Feeds

Facebook IP protection is only for companies that join

Site cannot comprehend anyone not wanting to

The essential guide to IT transformation

Companies which were promised the chance to protect their trade marks from being used as Facebook addresses have been told they can now only do so by signing up for a Facebook page.

When Facebook allowed users to customise web addresses to include their name after the domain name Facebook.com, it said that it was putting protections in place to ensure that trade marks were not used in URLs registered by people who did not own the trade marks.

It set up a process by which companies could pre-register their trade marks to stop other people using URLs which were made up of the trade marks.

Facebook has now written to companies who pre-registered, though, and told them that they cannot protect their intellectual property rights unless they put their firms on Facebook.

"When a username is requested for business or promotional needs, we require it to be associated with a Facebook Page," said an email sent to those who had tried to use the system.

"If you have a Page to claim this username, please provide us with the web address (URL) and we will review your request. If you do not already have a Page, simply click on the 'Create a page' link under the Sign Up section of www.facebook.com," it said.

The policy raises the possibility that companies which thought they had protected their brands from Facebook cybersquatting may now lose that protection.

OUT-LAW.COM asked Facebook if trade marks pre-registered by companies that did not want a Facebook presence would become available for registration by third parties, but the company did not provide an answer.

OUT-LAW.COM also asked Facebook if the supposed trade mark protection strategy was in fact a marketing exercise designed to encourage companies to register a Facebook presence, but the company declined to respond. It pointed instead to the 'frequently asked questions' page related to the URL policy.

When announcing the personalised URLs, Facebook said that it wanted to protect its users against conflict with all intellectual property owners, not just those with Facebook pages.

"[We want] to help our users avoid potential disputes concerning usernames that may be protected by intellectual property rights," said a company explanation of its actions at the time. "In order to do that, we have encouraged rights owners to contact us if they want to reserve/protect certain names."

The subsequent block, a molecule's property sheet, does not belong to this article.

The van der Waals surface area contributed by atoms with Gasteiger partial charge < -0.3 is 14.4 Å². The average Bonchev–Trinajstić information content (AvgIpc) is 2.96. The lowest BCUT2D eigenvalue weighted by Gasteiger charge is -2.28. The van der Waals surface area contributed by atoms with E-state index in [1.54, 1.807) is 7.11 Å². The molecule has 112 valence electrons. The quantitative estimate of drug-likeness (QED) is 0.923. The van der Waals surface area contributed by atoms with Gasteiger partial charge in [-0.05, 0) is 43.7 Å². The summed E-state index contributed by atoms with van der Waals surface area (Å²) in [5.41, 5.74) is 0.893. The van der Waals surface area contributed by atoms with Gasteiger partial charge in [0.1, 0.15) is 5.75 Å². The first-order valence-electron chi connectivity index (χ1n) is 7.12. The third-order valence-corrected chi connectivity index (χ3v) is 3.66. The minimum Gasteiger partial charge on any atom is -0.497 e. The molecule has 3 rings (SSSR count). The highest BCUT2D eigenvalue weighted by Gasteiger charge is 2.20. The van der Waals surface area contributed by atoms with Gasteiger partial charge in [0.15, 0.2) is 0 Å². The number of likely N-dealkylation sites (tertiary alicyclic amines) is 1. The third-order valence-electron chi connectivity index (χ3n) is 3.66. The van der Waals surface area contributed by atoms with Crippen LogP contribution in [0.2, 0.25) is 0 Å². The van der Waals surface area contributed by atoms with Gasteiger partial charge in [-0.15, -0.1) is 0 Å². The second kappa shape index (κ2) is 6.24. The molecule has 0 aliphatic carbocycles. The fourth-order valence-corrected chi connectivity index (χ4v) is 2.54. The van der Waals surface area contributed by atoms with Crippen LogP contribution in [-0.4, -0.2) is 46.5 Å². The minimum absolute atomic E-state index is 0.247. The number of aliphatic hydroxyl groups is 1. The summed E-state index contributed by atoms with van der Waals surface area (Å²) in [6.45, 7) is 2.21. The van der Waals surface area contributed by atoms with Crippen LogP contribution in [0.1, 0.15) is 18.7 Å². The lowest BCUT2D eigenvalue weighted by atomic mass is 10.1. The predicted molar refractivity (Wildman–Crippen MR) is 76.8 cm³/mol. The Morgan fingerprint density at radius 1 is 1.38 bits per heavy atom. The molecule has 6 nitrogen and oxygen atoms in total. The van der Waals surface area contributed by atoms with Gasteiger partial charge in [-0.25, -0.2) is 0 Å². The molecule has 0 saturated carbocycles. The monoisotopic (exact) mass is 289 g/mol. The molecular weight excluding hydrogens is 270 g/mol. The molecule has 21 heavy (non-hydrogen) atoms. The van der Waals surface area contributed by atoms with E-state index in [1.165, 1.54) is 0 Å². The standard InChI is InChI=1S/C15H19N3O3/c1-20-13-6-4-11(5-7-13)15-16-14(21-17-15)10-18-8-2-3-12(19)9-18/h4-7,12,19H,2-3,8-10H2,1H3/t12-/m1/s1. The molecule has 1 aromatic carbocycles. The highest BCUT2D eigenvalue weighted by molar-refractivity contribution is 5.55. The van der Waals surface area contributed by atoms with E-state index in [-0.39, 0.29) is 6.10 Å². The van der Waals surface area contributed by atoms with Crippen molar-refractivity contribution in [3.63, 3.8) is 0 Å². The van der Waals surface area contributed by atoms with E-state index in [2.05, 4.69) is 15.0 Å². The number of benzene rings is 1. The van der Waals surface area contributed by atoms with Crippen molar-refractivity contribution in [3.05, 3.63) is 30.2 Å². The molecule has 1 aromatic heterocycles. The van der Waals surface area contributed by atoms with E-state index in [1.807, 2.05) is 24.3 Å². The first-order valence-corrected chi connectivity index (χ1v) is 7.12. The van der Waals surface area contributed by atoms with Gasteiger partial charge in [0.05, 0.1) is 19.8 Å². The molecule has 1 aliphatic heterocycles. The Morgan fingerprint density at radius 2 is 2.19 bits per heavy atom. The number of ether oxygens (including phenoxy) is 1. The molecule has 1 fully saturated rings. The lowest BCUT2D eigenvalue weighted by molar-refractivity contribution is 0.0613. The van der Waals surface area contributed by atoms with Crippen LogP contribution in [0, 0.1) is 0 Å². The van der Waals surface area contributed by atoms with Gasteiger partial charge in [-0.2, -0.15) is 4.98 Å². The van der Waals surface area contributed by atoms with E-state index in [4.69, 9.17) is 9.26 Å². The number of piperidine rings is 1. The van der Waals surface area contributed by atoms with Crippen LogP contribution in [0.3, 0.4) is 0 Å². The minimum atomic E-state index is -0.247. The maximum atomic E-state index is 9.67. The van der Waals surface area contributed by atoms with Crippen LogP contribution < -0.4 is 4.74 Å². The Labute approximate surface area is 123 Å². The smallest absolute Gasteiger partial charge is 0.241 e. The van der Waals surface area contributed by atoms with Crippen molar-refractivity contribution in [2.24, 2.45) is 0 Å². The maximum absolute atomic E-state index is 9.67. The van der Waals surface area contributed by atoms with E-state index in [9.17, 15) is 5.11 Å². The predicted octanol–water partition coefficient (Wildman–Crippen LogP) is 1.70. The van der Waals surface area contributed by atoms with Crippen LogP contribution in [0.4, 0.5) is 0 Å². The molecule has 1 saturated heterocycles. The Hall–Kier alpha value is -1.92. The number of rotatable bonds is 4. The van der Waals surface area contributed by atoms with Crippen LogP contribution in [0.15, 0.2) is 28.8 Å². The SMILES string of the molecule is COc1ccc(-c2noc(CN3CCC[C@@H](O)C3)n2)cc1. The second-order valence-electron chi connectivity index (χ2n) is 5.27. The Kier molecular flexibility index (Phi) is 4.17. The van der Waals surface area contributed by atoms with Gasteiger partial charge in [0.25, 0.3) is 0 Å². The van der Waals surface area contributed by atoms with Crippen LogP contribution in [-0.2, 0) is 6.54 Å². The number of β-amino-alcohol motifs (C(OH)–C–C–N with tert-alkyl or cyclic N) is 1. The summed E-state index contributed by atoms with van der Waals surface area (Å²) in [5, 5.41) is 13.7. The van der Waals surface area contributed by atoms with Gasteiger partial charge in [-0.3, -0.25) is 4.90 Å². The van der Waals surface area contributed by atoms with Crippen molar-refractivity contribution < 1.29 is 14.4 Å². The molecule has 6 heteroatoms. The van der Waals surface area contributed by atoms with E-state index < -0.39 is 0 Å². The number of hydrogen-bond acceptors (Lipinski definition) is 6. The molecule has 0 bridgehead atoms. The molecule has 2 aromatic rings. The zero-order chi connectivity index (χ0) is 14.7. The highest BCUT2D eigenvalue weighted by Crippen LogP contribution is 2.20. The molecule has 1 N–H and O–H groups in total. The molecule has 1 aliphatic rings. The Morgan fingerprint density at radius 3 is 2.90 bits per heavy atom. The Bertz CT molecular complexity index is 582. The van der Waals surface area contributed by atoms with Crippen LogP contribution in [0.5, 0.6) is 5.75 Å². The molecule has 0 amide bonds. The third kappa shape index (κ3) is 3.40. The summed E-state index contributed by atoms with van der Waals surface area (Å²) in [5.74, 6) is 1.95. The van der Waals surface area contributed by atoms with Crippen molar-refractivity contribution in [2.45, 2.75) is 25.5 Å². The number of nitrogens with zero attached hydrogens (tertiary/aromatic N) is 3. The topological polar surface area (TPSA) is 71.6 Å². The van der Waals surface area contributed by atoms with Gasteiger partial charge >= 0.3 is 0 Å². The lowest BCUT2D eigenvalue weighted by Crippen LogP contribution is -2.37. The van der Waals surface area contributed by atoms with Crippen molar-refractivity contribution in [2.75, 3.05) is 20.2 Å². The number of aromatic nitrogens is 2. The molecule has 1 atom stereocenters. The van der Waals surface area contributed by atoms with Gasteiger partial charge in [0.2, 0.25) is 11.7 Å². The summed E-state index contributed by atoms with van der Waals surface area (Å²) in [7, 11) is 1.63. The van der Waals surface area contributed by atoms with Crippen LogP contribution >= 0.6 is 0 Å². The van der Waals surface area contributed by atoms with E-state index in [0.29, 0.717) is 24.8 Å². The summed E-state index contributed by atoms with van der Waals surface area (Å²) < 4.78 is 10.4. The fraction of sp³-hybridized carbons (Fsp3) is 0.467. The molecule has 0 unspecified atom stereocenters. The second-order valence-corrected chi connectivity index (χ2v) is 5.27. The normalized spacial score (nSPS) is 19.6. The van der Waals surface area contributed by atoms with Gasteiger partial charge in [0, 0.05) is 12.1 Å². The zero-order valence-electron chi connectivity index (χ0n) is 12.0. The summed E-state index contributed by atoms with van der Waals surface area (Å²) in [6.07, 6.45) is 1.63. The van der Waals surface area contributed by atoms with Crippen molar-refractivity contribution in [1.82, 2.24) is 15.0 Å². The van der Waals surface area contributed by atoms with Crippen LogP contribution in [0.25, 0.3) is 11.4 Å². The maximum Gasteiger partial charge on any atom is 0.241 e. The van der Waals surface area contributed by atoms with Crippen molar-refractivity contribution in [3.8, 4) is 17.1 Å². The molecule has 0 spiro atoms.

John MacKenzie, an intellectual property specialist at Pinsent Masons, the law firm behind OUT-LAW.COM, said that the policy will not help those companies which choose to stay off Facebook.

"This would appear to be brand protection, but with a catch," he said. "Unless brands have a clear social networking strategy they will not want to incur the time and cost associated with maintaining a Facebook page."

"What we need is some clarity as to the protection actually offered and the conditions attached," he said.

Copyright © 2009, OUT-LAW.com

OUT-LAW.COM is part of international law firm Pinsent Masons.

Next gen security for virtualised datacentres

More from The Register

next story
BBC: We're going to slip CODING into kids' TV
Pureed-carrot-in-ice cream C++ surprise
6 Obvious Reasons Why Facebook Will Ban This Article (Thank God)
Clampdown on clickbait ... and El Reg is OK with this
Twitter: La la la, we have not heard of any NUDE JLaw, Upton SELFIES
If there are any on our site it is not our fault as we are not a PUBLISHER
Facebook, Google and Instagram 'worse than drugs' says Miley Cyrus
Italian boffins agree with popette's theory that haters are the real wrecking balls
Sit tight, fanbois. Apple's '$400' wearable release slips into early 2015
Sources: time to put in plenty of clock-watching for' iWatch
Facebook to let stalkers unearth buried posts with mobe search
Prepare to HAUNT your pal's back catalogue
Ex-IBM CEO John Akers dies at 79
An era disrupted by the advent of the PC
prev story

Whitepapers

Implementing global e-invoicing with guaranteed legal certainty
Explaining the role local tax compliance plays in successful supply chain management and e-business and how leading global brands are addressing this.
Endpoint data privacy in the cloud is easier than you think
Innovations in encryption and storage resolve issues of data privacy and key requirements for companies to look for in a solution.
Why cloud backup?
Combining the latest advancements in disk-based backup with secure, integrated, cloud technologies offer organizations fast and assured recovery of their critical enterprise data.
Consolidation: The Foundation for IT Business Transformation
In this whitepaper learn how effective consolidation of IT and business resources can enable multiple, meaningful business benefits.
High Performance for All
While HPC is not new, it has traditionally been seen as a specialist area – is it now geared up to meet more mainstream requirements?